This quarter as part of Seattle Pacific University’s EDTC 6104 Digital Learning Environments class, I investigated the question: “What are the best practices for choosing digital tools and content for the classroom?” My goal was to find information on what educators are wanting from digital tools and to learn how to choose digital tools that fit within your classroom/ school environment. Through research, my focus for this investigation was to cover the following ISTE Coaching Standard:
3F. Collaborate with teachers and administrators to select and evaluate digital tools and resources that enhance teaching and learning and are compatible with the school technology infrastructure.
Finding the “Right” Tools
When beginning my research I found an article written by Meg Hamel where she compares how to find the “right” tools to planning a meal for your family.
“To make a great meal for your family, you’ve got to factor in budget, individual schedules, food preferences or sensitivities, flavor, and nutritional value. The same kind of planning should happen when beginning a search for edtech products. Administrators and teachers must build a shared understanding of the specific goals for teaching and learning for their school.”
Meg Hamel goes on to recommend building a list of “What you have versus what you need” and to evaluate what has been successful within your classrooms and which areas could need more digital support. In a study by Bill and Melinda Gates Foundation (Bill, 2015) shows that most teachers see the value that using technology can have in the classroom and prefer tools that:
- Are consistent, inviting, and easy for teachers to use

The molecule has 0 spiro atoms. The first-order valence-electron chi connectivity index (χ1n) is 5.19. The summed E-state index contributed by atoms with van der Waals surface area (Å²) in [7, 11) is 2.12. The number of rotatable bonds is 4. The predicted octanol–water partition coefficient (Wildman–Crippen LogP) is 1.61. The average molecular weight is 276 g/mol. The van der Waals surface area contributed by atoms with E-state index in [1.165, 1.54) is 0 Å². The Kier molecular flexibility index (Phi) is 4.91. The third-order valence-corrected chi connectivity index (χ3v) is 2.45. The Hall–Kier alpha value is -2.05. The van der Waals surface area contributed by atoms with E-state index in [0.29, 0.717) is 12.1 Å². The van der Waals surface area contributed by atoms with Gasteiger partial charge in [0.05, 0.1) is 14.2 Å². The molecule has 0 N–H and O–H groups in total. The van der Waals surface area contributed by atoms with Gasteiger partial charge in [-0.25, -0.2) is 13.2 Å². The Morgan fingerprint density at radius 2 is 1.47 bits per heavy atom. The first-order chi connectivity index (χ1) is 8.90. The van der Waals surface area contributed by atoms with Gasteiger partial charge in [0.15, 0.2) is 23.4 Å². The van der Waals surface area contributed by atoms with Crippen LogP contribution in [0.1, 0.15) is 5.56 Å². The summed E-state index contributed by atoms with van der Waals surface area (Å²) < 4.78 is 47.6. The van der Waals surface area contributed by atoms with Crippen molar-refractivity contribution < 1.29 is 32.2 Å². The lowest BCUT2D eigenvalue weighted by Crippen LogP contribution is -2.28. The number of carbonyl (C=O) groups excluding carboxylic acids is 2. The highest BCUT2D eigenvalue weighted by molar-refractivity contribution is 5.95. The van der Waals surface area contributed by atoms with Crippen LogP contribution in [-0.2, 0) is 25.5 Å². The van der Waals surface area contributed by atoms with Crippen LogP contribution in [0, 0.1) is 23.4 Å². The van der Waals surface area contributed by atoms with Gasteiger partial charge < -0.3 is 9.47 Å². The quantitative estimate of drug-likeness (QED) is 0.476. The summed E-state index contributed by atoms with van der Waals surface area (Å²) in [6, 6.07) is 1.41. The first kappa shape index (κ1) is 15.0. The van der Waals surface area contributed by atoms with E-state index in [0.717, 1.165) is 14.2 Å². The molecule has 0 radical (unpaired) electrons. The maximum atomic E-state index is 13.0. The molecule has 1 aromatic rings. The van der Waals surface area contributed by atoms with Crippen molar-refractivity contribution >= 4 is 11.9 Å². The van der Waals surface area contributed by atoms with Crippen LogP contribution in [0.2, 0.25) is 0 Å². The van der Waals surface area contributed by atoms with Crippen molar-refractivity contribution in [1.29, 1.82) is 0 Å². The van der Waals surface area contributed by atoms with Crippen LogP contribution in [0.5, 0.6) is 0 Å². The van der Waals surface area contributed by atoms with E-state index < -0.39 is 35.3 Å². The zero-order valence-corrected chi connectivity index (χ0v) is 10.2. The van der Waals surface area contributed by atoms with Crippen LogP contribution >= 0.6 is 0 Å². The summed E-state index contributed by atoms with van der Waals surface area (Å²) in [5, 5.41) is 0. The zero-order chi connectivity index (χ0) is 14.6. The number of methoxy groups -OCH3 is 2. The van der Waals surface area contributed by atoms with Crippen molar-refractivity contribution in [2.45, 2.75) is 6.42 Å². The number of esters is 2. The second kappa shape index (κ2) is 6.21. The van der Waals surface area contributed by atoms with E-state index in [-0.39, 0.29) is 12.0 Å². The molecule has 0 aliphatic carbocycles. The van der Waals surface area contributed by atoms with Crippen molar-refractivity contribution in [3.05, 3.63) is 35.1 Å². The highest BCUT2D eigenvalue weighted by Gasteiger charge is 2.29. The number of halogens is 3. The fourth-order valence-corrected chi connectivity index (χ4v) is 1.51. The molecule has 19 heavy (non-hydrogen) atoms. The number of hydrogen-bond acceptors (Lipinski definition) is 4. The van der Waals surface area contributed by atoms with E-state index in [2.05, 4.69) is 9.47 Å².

- Are intuitive and easy for students to use.
- Saves teachers time and is simple to integrate into instruction.
- Allows both teachers and students to continually tailor tasks and instruction based on individual student skills and progress.
The chart above is sorted by grade level as well as by subject that shows the different ways digital technology can be used in the classroom. As you can see the higher the grade, the more digital technology goes from simply a new way of delivery to more of a supportive role in the classroom. (Bill, 2015) Teachers also shared how technology could be tailored for more student-driven or teacher-driven learning in the chart below:
In the link below I also provided some recommended apps/resources by Liz Kolb who sorts her digital tools into four categories: Social Use, Higher-Level Thinking, Value-Added, and Authentic Context.
Through my research I also found two edtech databases that help teachers narrow down what they are looking for in an app/resource. These databases are Edsurge and Common Sense Education. After learning more about these databases, I feel they can be helpful in choosing new technologies and assist teachers in finding an appropriate resource without feeling overwhelmed by the multitude of digital choices they have to choose from.
Bill and Melinda Gates Foundation (K-12 Education Team). (2015). Teachers Know Best: What Educators Want From Digital Instructional Tools. Retrieved from http://k12education.gatesfoundation.org/resource/what-educators-want-from-digital-instructional-tools-2-0/
Hamel, Meg. (2017, September 24). The Secret Sauce to Choosing Edtech? Find Tools By Fit, Not Feature. Retrieved from https://www.edsurge.com/news/2017-09-24-the-secret-sauce-to-choosing-edtech-find-tools-by-fit-not-feature
ISTE Standards for Coaches (2019). Retrieved from: https://www.iste.org/standards/for-coaches
Kolb, Liz. (2016, December 20). 4 tips for choosing the right edtech tools for learning. Retrieved from https://www.iste.org/explore/Toolbox/4-tips-for-choosing-the-right-edtech-tools-for-learning